Philosophy is common sense with big words.
"James Madison, Jr." was an American statesman, political theorist and the List of Presidents of the United States/fourth President of the United States (1809–1817). He is hailed as the "Father of the Constitution" for being instrumental in the drafting of the United States Constitution and as the key champion and author of the United States Bill of Rights. He served as a politician much of his adult life.
After the constitution had been drafted, Madison became one of the leaders in the movement to ratify it. His collaboration with Alexander Hamilton and John Jay produced The Federalist Papers/The Federalist Papers (1788). Circulated only in New York at the time, they would later be considered among the most important treatises in support of the Constitution. He was also a delegate to the Virginia constitutional ratifying convention, and was instrumental to the successful ratification effort in Virginia. Like most of his contemporaries, Madison changed his political views during his life. During the drafting and ratification of the constitution, he favored a strong national government, though later he grew to favor stronger state governments, before settling between the two extremes late in his life.If you enjoy these quotes, be sure to check out other famous presidents! More James Madison on Wikipedia.
The truth is that all men having power ought to be mistrusted.
In Republics, the great danger is, that the majority may not sufficiently respect the rights of the minority.
If men were angels, no government would be necessary.
There is no maxim, in my opinion, which is more liable to be misapplied, and which, therefore, more needs elucidation, than the current one, that the interest of the majority is the political standard of right and wrong.
The purpose of separation of church and state is to keep forever from these shores the ceaseless strife that has soaked the soil of Europe with blood for centuries.
I believe there are more instances of the abridgement of the freedom of the people by gradual and silent encroachments of those in power than by violent and sudden usurpations.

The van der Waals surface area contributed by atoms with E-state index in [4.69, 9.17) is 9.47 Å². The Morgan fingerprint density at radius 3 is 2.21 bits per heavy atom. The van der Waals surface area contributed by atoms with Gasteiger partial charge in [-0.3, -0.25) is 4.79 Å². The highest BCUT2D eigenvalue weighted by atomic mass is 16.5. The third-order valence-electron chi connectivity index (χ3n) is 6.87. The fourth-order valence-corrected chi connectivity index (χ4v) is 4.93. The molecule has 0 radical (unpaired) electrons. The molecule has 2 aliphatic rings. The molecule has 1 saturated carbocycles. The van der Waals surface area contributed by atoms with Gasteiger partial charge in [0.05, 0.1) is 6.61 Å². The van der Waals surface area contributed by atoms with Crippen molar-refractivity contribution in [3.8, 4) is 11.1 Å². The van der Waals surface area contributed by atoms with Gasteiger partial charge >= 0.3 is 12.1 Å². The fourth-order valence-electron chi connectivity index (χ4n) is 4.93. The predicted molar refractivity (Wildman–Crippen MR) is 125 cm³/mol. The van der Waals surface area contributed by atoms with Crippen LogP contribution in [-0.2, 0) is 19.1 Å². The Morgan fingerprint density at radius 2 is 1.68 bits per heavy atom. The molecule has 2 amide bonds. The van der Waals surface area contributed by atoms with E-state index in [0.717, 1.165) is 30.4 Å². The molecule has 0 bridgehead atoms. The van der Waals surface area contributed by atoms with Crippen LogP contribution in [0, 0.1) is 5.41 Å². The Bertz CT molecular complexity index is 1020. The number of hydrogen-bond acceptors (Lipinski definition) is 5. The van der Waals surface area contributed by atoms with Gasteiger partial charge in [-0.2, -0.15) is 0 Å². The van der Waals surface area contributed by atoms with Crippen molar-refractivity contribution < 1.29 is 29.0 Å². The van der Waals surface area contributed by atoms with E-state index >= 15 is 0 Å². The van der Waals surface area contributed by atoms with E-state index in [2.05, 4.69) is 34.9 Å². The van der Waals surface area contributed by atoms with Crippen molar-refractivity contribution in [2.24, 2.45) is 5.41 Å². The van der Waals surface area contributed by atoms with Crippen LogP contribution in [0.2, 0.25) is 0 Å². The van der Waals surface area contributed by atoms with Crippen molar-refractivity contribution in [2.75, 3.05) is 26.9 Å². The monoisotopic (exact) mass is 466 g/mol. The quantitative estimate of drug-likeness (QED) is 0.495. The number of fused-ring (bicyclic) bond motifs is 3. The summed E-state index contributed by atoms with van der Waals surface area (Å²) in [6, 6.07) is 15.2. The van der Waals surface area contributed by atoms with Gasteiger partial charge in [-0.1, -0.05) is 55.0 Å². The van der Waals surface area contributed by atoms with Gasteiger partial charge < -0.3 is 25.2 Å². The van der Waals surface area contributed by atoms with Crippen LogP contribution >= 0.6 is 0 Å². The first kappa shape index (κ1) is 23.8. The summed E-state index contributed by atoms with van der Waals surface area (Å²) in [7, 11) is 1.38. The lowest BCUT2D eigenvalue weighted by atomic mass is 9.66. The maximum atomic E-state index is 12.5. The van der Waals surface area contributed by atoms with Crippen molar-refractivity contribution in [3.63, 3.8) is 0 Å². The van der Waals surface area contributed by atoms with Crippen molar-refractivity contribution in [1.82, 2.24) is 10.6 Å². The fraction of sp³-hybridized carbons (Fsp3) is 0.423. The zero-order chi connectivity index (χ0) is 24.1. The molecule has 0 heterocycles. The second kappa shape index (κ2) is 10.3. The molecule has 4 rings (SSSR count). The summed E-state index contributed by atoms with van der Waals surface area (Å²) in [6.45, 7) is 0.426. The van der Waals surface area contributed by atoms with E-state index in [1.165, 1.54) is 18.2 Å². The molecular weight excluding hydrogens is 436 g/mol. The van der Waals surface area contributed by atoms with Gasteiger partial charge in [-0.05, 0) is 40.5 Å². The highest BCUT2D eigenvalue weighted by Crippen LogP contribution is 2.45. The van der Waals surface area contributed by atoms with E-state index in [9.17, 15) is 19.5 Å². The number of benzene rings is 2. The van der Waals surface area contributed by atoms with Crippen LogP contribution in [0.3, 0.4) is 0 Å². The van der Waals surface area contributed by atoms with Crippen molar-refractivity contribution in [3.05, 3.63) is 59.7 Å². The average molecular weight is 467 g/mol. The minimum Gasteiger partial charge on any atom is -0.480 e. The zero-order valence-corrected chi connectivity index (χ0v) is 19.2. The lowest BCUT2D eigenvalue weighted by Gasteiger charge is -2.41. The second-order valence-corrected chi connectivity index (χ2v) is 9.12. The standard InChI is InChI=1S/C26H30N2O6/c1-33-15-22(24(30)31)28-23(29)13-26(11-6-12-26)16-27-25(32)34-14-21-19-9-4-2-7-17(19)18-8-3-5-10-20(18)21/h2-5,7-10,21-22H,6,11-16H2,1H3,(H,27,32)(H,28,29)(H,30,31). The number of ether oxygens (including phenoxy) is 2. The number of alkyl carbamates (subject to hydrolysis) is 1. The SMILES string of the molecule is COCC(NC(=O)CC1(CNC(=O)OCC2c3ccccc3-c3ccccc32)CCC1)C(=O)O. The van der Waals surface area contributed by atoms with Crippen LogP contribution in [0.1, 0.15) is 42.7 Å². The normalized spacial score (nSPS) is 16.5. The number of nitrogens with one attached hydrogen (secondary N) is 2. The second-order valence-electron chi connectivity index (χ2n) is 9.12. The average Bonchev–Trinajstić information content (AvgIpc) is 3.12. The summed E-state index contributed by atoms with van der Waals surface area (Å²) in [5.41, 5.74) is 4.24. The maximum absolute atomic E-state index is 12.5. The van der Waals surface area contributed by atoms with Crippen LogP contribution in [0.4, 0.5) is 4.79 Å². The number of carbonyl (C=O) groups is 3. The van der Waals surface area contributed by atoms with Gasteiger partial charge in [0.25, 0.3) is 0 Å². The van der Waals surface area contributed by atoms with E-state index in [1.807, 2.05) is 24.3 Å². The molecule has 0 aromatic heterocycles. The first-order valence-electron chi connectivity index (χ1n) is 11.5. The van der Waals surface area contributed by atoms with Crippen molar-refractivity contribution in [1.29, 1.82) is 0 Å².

Liberty is to faction, what air is to fire, an ailment without which it instantly expires. But it could not be a less folly to abolish liberty, which is essential to political life, because it nourishes faction, than it would be to wish the annihilation of air, which is essential to animal life, because it imparts to fire its destructive agency.
No man is allowed to be a judge in his own cause, because his interest would certainly bias his judgment, and, not improbably, corrupt his integrity. With equal, nay with greater reason, a body of men are unfit to be both judges and parties at the same time.
Since the general civilization of mankind, I believe there are more instances of the abridgment of the freedom of the people by gradual and silent encroachments of those in power than by violent and sudden usurpation.
Strongly guarded as is the separation between religion and government in the Constitution of the United States the danger of encroachment by Ecclesiastical Bodies, may be illustrated by precedents already furnished in their short history.
In no instance have . . . the churches been guardians of the liberties of the people.
It will be of little avail to the people that the laws are made by men of their own choice if the laws be so voluminous that they cannot be read, or so incoherent that they cannot be understood.
We have staked the whole future of American civilization, not upon the power of government, far from it. We have staked the future of all of our political institutions upon the capacity of mankind of self-government; upon the capacity of each and all of us to govern ourselves, to control ourselves, to sustain ourselves according to the Ten Commandments of God.
Democracies have ever been spectacles of turbulence and contention; have ever been found incompatible with personal security, or the rights of property; have in general been as short in their lives as they are violent in their deaths.